Although US President Donald Trump claimed last year that Daesh had been “100 percent” defeated in Syria, the terrorist group is now reportedly regrouping in the Middle East and Afghanistan amid the spread of COVID-19.
The Daily Mirror has quoted an unnamed former British intelligence officer as saying that Daesh may take advantage of the ongoing coronavirus pandemic in order to stage a spate of attacks on Western countries.
The officer told the newspaper about “many ways in which the virus is creating multiple threats that have been kept at bay for some time”.
“Practically the conditions in the Middle East could be worsening in terms of the ongoing battle to quell Islamic State and keep them at bay. Much of what has been achieved could be undone by the panic and break down of security in the region, allowing Daesh to reform and once again look to the west for attacks”, the source claimed.
The remarks came as The Sun referred to Daesh propaganda posters provided by the watchdog Jihad and Terrorism Threat Monitor (JTTM), which feature the city of Chicago and Tower Bridge in London with text reading: “Hit them when they least expect it” and “Coronavirus – a soldier of Allah”.
This followed Daesh claiming responsibility for a rocket attack on competing inauguration ceremonies for the elected Afghan president and his rival in Kabul in early March.
Late last year, General Sir Nick Carter, the UK’s chief of the defence staff, warned that Daesh has not yet been completely defeated.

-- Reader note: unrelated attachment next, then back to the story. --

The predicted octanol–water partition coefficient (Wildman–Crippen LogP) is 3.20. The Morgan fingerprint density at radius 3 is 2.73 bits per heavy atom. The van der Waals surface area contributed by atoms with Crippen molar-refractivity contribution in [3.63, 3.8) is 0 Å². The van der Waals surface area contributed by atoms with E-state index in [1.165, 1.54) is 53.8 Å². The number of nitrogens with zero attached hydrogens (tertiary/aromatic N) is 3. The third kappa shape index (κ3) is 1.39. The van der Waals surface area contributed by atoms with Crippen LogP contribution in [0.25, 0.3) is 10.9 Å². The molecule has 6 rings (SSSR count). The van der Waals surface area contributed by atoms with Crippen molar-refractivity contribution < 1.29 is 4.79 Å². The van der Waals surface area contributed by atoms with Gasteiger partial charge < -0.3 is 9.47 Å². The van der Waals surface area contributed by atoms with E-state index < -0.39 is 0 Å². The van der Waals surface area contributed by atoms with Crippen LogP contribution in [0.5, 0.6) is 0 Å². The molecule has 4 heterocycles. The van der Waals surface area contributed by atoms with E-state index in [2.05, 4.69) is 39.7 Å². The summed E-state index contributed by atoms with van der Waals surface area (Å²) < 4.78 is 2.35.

This propaganda poster, featuring an image of downtown Chicago, lays bare how Daesh wants to take advantage of the coronavirus pandemic
“Daesh, and the extremist ideas it represents, has absolutely not been defeated – indeed the threat from terrorism has proliferated – as was sadly demonstrated once again in last Friday’s attack at London Bridge”, the general declared during the annual State of Defence speech in December.
He spoke a week after at least two people were killed and five more injured in a terrorist attack on London Bridge carried out by a 28-year old knife-wielding man, Usman Khan, convicted in 2012 for terrorism and released in December 2018. Daesh claimed responsibility for the attack.
In October 2019, US President Donald Trump announced the death of Daesh leader Abu Bakr al-Baghdadi, in what was preceded by POTUS claiming earlier that year that “ISIS has been 100 percent defeated”.